follow us on:

      follow GPI Design on Google Plus  follow GPI Design on Pinterest

Beneath the Surface Blog


Thursday Salute to Originals: Basecamp of Impressions

GPI Design - Thursday, November 20, 2014

Braving the cold weather in the Southern Alps is no easy feat. As Clevelanders, we have only been braving this winter’s cold for one week and it already feels awfully imposing! This dedicated artist must be either abnormally warm-blooded, or a zealous believer in nature’s beauty.

Camped out in the Alps at over at 2,000 above sea level, filmmaker Lukas Unterholzner (in collaboration with artist Flyles Planet) produced a stunning timelapse of a shifting landscape. Gazing at this short video is almost akin to cloud gazing or star gazing itself – except with the luxury of doing so from the comfort of your warm cozy home.

Basecamp of Impressions from Lukas Unterholzner on Vimeo.

There is much to appreciate about the beauty of the natural world. What strikes us most is that this video highlights the natural world moving in layers – the land, clouds, outer space, and natural light all move at different paces to form an intricate dance. We don’t often get that perspective when viewing a motionless painting or photograph, even of the most beautiful landscape. For using the power of video to its utmost capacity in showing change and progress, we salute these cold-braving artists in bringing a bit of this beauty back to the rest of us for our viewing pleasure.

Thursday Salute to Originals: The Toynbee Tiles

GPI Design - Thursday, November 13, 2014

You’ve probably heard of Banksy, the edgy graffiti artist who works undercover. Popping up on urban buildings worldwide, Banksy’s work is notorious for its political undertones, admirable for its visual creativity, and often disruptive. As infamous as Banksy is, there is another incognito urban art form that you may be less familiar with, one that flies under the radar but may be right in your own downtown – the Toynbee Tiles. Today we would like to bring these unassuming tiles to the forefront of discussion.


Touted as a “polite” form of street art, the Toynbee Tiles are small plates embedded in the road that carry a cryptic message. The content usually references destruction, rebirth, and space travel. The interesting part to us? The tiles have been placed in over 130 major U.S. cities and even in South America, usually in bustling intersections, without the creators ever being spotted.

After serendipitously discovering a freshly laid tile late at night, one Philadelphia resident was able to shed light on how the process presumably works (source: Cleveland.com):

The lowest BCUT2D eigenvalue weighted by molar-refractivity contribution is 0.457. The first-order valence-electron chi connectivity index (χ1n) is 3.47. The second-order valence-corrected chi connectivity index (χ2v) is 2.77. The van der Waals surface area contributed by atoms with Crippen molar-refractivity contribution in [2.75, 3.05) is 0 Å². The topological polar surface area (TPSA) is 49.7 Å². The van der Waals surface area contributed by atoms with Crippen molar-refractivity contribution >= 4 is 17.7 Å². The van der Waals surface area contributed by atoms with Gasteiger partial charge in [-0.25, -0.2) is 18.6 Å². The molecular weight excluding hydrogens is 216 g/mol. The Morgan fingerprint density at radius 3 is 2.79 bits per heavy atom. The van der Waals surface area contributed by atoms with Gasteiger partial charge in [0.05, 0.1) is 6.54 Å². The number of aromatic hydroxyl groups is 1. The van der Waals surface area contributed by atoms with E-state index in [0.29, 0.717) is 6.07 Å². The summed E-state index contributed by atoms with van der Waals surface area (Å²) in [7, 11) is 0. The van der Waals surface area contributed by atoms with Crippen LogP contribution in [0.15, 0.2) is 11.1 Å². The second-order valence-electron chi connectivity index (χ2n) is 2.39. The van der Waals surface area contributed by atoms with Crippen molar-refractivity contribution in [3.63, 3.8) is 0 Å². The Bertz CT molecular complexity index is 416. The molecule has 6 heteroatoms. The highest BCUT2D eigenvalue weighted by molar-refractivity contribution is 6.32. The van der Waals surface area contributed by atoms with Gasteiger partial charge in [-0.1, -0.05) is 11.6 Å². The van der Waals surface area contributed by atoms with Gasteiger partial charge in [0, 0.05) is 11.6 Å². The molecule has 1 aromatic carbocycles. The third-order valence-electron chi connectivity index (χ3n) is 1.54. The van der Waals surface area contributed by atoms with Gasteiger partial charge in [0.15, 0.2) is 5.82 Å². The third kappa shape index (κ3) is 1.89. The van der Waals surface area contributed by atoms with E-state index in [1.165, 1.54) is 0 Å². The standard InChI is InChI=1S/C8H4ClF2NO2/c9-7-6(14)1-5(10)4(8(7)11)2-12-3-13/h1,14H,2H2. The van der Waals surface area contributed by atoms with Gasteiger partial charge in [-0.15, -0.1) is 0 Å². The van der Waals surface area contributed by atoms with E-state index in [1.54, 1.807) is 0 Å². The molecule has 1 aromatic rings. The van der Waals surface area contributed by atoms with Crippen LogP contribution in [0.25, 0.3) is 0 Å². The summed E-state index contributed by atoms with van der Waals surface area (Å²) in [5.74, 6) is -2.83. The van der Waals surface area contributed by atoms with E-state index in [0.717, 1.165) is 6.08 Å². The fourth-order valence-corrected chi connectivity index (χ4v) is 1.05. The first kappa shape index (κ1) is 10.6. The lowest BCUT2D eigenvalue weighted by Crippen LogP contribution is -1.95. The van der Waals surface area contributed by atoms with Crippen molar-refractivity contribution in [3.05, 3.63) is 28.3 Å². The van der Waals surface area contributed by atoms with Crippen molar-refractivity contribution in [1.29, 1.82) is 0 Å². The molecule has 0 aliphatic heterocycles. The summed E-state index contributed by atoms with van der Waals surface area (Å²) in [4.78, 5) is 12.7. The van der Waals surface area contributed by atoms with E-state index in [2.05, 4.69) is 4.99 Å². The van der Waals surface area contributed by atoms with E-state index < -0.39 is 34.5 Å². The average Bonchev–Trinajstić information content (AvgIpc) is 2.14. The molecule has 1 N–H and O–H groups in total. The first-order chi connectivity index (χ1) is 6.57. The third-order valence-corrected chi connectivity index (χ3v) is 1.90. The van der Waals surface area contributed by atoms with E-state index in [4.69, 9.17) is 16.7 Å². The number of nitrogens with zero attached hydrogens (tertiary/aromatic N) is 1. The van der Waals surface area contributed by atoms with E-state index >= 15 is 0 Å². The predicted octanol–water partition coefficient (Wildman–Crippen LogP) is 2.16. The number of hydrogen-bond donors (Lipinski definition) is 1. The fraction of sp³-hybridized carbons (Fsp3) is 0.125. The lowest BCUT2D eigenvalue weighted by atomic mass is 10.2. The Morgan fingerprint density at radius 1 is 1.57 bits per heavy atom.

1. Cover the (linoleum) tile with tar paper.

2. Remove a section of floorboard from a car and drive to a major intersection late at night.

3. Place the tile onto the street using the hole in the floorboard and drive away. The tar-paper covering     makes the tile look like a bump in the street.

4. In subsequent days, vehicles run over the tar paper, pushing the tile into the asphalt. The tar paper wears away over the letters but fills the spaces in between.

Basically, the premade tile is stealthily laid into a thick puddle of tar, which is compacted and fills the negative space in the letters as cars drive over it. The entire creation process is centered around protecting anonymity.

Nobody is 100% sure who is behind the Toynbee tiles, though there are several theories floating around. We won’t pretend to be Sherlock Holmes, so if you’re interested in investigating the person(s) behind this art form, check out the documentary “Resurrect Dead”.

Clevelanders, did you know that we have a Toynbee tile in our own city? That’s right, on the corner of West 3rd and West Prospect a small tile is nestled into the asphalt. You may be driving over a cryptic piece of modern art without even knowing it! This Thursday, we salute the idea of non-disruptive street art and all of the mystery it encompasses – both in its delivery and interpretation.

Sources: Damn Interesting, Cleveland.com

Thursday Salute to Originals: Color Coding

GPI Design - Thursday, November 06, 2014

There is something strangely satisfying about order. A straightened office, a clean living room, or a well thought out workshop can create a sense of serenity and control. Maybe for designers it’s a clean grid of columns or a dead-on detail. We often think about order being established through the physical position of objects. By introducing color and other design elements, the whole tidiness game changes into an expressive art. Watch out professional organizers, color coding isn’t just for closets anymore!